Lee Smith (8th Year) — 44.5% in 2009
Smith picked up 478 saves in his 18 years, which was the record until Trevor Hoffman passed him in 2006 and kept piling on. His career ERA is also solid — but when you compare Smith with the dominant closers of this era (Mariano Rivera, Hoffman, Billy Wagner) he doesn’t quite match up ERA-wise. His 2.57 K’s per BB is also a bit low. My biggest problem with Smith last year was that he has 21 more losses than wins, but it was a mistake for me to focus on that category because it’s pretty meaningless for closers (heck, it’s pretty meaningless for all pitchers). I think Smith is stuck between era’s a bit — he was a closer as far back as the early 80’s when the position was first starting to evolve into what it is today, and he closed games out into the 90’s when that evolution was pretty much complete. I lean towards a no vote for Smith, but he’s close enough that I reserve the right to change my mind in future years.
Alan Trammell (9th Year) — 17.4% in 2009
Solid career numbers (.285/185/2365) and awards (4 Gold Gloves, 3 Silver Sluggers). But like Parker, Trammell is a really good player who I just don’t quite consider to be a Hall of Famer right now. If someone can come up with a compelling argument in his favor, I would certainly consider it.
Off the Ballot
Kevin Appier (1st Year)
Appier finished his career with a 3.74 ERA and 1.294 WHIP. That’s a better ERA and WHIP than Jack Morris in a career that was just 2 years shorter and that started while Morris was still going strong. However, Appier won far fewer games (169 to 254) and averaged 26 fewer innings per year (although his strikeout numbers were actually superior). The biggest difference, though, is that Appier was simply never as dominant as Morris was compared to other pitchers in his era — he finished in the top 10 of Cy Young voting just once and made just a single All-Star game. His numbers were stronger than I thought they would be, but he does not make my maybe list.s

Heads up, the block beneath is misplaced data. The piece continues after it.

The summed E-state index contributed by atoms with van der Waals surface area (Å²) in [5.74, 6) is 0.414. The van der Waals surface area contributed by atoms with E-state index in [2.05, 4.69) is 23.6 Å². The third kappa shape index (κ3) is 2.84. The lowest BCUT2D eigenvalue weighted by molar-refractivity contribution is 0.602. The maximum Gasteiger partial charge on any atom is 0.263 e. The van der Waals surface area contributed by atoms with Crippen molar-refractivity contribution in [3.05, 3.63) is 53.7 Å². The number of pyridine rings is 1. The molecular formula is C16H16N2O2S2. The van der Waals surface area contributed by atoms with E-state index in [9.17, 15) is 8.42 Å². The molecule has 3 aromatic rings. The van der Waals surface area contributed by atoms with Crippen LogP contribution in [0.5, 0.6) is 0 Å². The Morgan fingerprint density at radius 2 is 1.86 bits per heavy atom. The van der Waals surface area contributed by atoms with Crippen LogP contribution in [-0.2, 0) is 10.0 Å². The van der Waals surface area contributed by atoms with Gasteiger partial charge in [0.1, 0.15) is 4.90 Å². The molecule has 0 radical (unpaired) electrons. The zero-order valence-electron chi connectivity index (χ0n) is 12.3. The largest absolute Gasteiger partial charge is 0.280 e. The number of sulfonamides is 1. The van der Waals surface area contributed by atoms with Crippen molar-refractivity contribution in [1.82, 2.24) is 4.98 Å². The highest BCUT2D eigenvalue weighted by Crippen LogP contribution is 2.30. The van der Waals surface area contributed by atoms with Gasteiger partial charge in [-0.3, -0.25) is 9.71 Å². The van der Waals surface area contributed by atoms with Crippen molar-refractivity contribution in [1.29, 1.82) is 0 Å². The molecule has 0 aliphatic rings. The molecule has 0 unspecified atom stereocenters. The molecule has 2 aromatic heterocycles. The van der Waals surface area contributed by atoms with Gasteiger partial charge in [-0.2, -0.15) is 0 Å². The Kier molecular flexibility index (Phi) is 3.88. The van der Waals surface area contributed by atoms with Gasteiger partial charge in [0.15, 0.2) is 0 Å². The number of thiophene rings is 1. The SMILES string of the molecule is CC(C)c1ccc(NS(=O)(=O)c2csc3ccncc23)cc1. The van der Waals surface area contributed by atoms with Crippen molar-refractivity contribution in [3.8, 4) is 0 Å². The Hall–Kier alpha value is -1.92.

Harold Baines (4th Year) — 5.9% in 2009
Baines was in my “maybe” category for two years, but having thought about him more I decided last year to make a firm decision on him. His .289 BA and 384 HR’s are arguably suitable — but he spent most of his career as a DH, played 22 years and only picked up 2866 hits, never finished higher than 9th in the MVP voting, and won just 1 Silver Slugger award. In the end, that’s not good enough.